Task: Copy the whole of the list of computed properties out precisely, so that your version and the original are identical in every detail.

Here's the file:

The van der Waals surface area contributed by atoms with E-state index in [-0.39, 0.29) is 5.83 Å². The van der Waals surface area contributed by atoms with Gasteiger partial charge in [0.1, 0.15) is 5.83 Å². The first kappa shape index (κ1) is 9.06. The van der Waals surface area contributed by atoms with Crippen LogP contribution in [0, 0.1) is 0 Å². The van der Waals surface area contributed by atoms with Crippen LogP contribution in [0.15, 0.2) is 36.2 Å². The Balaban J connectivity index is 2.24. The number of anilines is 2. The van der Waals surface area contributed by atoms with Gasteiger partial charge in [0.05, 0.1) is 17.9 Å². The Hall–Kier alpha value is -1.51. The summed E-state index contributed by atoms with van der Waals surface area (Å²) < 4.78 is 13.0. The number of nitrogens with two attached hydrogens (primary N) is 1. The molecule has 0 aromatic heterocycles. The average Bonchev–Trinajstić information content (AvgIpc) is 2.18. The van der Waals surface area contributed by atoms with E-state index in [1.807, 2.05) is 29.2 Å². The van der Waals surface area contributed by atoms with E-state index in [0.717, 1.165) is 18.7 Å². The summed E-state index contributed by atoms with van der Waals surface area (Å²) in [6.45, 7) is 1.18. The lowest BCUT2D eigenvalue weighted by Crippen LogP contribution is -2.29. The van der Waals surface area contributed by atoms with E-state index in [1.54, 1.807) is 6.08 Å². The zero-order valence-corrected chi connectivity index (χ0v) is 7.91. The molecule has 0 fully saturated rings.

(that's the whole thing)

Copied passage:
The van der Waals surface area contributed by atoms with E-state index in [-0.39, 0.29) is 5.83 Å². The van der Waals surface area contributed by atoms with Gasteiger partial charge in [0.1, 0.15) is 5.83 Å². The first kappa shape index (κ1) is 9.06. The van der Waals surface area contributed by atoms with Crippen LogP contribution in [0, 0.1) is 0 Å². The van der Waals surface area contributed by atoms with Crippen LogP contribution in [0.15, 0.2) is 36.2 Å². The Balaban J connectivity index is 2.24. The number of anilines is 2. The van der Waals surface area contributed by atoms with Gasteiger partial charge in [0.05, 0.1) is 17.9 Å². The Hall–Kier alpha value is -1.51. The summed E-state index contributed by atoms with van der Waals surface area (Å²) < 4.78 is 13.0. The number of nitrogens with two attached hydrogens (primary N) is 1. The molecule has 0 aromatic heterocycles. The average Bonchev–Trinajstić information content (AvgIpc) is 2.18. The van der Waals surface area contributed by atoms with E-state index in [1.807, 2.05) is 29.2 Å². The van der Waals surface area contributed by atoms with E-state index in [0.717, 1.165) is 18.7 Å². The summed E-state index contributed by atoms with van der Waals surface area (Å²) in [6.45, 7) is 1.18. The lowest BCUT2D eigenvalue weighted by Crippen LogP contribution is -2.29. The van der Waals surface area contributed by atoms with E-state index in [1.54, 1.807) is 6.08 Å². The zero-order valence-corrected chi connectivity index (χ0v) is 7.91. The molecule has 0 fully saturated rings.